actually watch them do it, having no idea it is happening…
Mario Vittone - Former Coast Guard Rescue Swimmer
the full article
||It is imperative for boaters to continuously monitor the
Marine Weather Forecast for the area in which they are operating.
Visit the Government of Canada Weather site to familiarize yourself
with the Marine VHF weather channel for your area of operation.
If you don’t have access to a VHF radio, boaters should
check the local weather reports on their phone. There are several
“LIVE” web cam feeds that are available online that
can give boaters a glimpse of the current conditions in areas
around the region. The web sites are a good tool when seeing
the areas boaters may want to visit, but should not replace
monitoring the weather information channels. (note: Bulletin
includes links to the live cams).
||On the evening of July 1st 2017, a 19 foot pleasure craft
suffered an engine compartment fire. The operator of the vessel
was able to extinguish the fire and no one on board was injured.
It appears a cooling system hose had become blocked over the
years with crystallized salt. This appears to have caused the
engine to overheat and increase the temperature in the engine
compartment to cause the emergency release valve on an empty
propane bottle to expel the residual propane. The owner had
installed a new battery and repaired some electrical components
the day before that appears to have caused a spark, igniting
the escaping propane to form a “blow torch” which
subsequently ignited materials lining the engine compartment.
This is a reminder to all boaters to check the integrity of
all intake and cooling system hoses as part of your “pre
trip”. If making repairs to your engine and wiring system,
ensure all parts are ABYC
approved. Finally, do not store flammable containers, full or
empty, in your engine compartment or near any heat source.
||The Vancouver Police Marine Unit is investigating a series
of thefts from marinas in the False Creek area. Since July,
there have been four (4) auxiliary engines reported stolen.
Numerous fuel containers, safety gear and other property have
also been stolen. It is believed other thefts have occurred
and police are encouraging boat owners to check on their property
and report any thefts or attempted thefts to the Vancouver Police
at 604-717-3321. Stolen Boats Canada recommends marking your
property with your driver’s license number in permanent
ink. Prefix it with your Province, BCDL #1234567, ABDL#1234567
etc. Unlike your Social Insurance Number, police can access
your driver’s license information and contact you to check
on the status of “found” engines or other property.
In conjunction with marking your property, use locks and cables
to further deter thieves from stealing your property. Remember
to record serial numbers and take photos of your property.
On Wednesday, November 14th, the Vancouver Police Marine
Unit and crews from the Canadian Coast Guard, Kitsilano Base,
responded to a report of an unoccupied vessel running in circles
in Coal Harbour. The VPD Marine Unit was able to determine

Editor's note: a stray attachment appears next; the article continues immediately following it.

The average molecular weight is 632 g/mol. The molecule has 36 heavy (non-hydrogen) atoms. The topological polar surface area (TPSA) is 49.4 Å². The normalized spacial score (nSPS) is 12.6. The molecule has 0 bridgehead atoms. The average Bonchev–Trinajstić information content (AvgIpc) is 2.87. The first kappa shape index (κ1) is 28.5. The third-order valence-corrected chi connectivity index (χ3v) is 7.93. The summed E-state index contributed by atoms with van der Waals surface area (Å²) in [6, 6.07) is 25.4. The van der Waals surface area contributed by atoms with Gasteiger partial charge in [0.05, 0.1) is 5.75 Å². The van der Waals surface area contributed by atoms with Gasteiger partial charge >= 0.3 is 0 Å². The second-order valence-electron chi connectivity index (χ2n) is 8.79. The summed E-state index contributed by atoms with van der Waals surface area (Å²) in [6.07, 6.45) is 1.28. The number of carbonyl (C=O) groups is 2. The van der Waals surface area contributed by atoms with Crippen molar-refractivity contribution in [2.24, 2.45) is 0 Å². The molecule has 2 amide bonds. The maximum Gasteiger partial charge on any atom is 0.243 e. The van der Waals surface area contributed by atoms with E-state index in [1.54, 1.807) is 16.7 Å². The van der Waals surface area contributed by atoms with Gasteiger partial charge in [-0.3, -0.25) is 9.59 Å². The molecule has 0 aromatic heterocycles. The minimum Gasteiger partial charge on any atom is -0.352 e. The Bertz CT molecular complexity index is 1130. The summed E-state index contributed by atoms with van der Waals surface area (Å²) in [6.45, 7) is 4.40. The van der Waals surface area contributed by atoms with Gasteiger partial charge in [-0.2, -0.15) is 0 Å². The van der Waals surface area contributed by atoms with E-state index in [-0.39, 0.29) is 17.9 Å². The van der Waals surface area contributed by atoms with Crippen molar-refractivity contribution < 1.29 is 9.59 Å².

that the occupant of a small “coach boat” had
fallen overboard and had been recovered by another coach boat
in the area. It was also determined that the operator was
not wearing a “KILL SWITCH”. Fortunately there
were no injuries in this incident. Several people are killed
or seriously injured every year as a result of being thrown
out of their vessel and subsequently run over as their vessel
circles around them in what is referred to as “The Circle
of Death”. Wearing a kill switch connected to your vessels
ignition can prevent the “Circle of Death”.
to watch news footage of Circle of Death on Claremore Lake,
to watch news interview of survivor of Circle of Death incident
on Pokegama Lake, Grand Rapids, Minnesota
people fail to take advantage of licensing their Pleasure Craft
in Canada. The Small Vessel Regulations require Pleasure Craft
with engine power of 10 hp. (7.5 kW) or greater, to obtain a
Vessel License. However, any Pleasure Craft operator in Canada
may obtain a free Pleasure Craft License for their vessel. The
benefits to the boat operator is having their vessel and contact
details accessible to Search and Rescue personnel. The ability
to contact the holder of the vessel license for a vessel located
adrift or wrecked, can mean the difference between an efficient
and successful search and rescue operation and a prolonged operation
attempting to determine if life is at risk. Keep your Vessel
License details up to date to ensure Search and Rescue personnel
can contact you quickly in the event of an incident. Pleasure
Craft License On-Line
you are on the water and see fire fighting aircraft skimming
the waterway, stay clear and avoid endangering the aircraft
crew and those on your vessel. In BC, if you spot a wild fire
or irresponsible behavior call 1 800 663-5555 or *5555 from
a cell phone. In Alberta, call 310-FIRE (3473). Please check
your provincial government website for the emergency number
for your province. Remember; flying a UAV or drone anywhere
near a wild fire or near working aircraft endangers fire fighters
on the land and in the air. It is also against the Aeronautics
Act and could result in criminal charges.
New Year’s Eve, boaters will gather off Canada Place